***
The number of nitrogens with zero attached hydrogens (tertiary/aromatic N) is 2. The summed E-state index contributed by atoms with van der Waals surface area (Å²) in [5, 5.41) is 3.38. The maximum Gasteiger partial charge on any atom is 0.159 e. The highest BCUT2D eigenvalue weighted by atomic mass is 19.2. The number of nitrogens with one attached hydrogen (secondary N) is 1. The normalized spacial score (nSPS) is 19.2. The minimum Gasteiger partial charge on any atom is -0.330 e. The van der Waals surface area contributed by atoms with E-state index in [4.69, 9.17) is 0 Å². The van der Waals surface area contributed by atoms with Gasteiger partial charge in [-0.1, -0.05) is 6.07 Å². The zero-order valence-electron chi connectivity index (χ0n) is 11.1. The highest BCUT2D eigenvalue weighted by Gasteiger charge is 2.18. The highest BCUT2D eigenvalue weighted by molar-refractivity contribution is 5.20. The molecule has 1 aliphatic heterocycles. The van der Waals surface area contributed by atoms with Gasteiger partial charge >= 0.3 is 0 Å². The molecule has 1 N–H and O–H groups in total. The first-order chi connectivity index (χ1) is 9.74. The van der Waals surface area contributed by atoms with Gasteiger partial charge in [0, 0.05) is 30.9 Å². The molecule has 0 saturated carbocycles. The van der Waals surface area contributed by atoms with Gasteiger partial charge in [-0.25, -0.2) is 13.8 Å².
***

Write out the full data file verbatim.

The number of nitrogens with zero attached hydrogens (tertiary/aromatic N) is 2. The summed E-state index contributed by atoms with van der Waals surface area (Å²) in [5, 5.41) is 3.38. The maximum Gasteiger partial charge on any atom is 0.159 e. The highest BCUT2D eigenvalue weighted by atomic mass is 19.2. The number of nitrogens with one attached hydrogen (secondary N) is 1. The normalized spacial score (nSPS) is 19.2. The minimum Gasteiger partial charge on any atom is -0.330 e. The van der Waals surface area contributed by atoms with E-state index in [4.69, 9.17) is 0 Å². The van der Waals surface area contributed by atoms with Gasteiger partial charge in [-0.1, -0.05) is 6.07 Å². The zero-order valence-electron chi connectivity index (χ0n) is 11.1. The highest BCUT2D eigenvalue weighted by Gasteiger charge is 2.18. The highest BCUT2D eigenvalue weighted by molar-refractivity contribution is 5.20. The molecule has 1 aliphatic heterocycles. The van der Waals surface area contributed by atoms with Gasteiger partial charge >= 0.3 is 0 Å². The molecule has 1 N–H and O–H groups in total. The first-order chi connectivity index (χ1) is 9.74. The van der Waals surface area contributed by atoms with Gasteiger partial charge in [0, 0.05) is 30.9 Å². The molecule has 0 saturated carbocycles. The van der Waals surface area contributed by atoms with Gasteiger partial charge in [-0.25, -0.2) is 13.8 Å².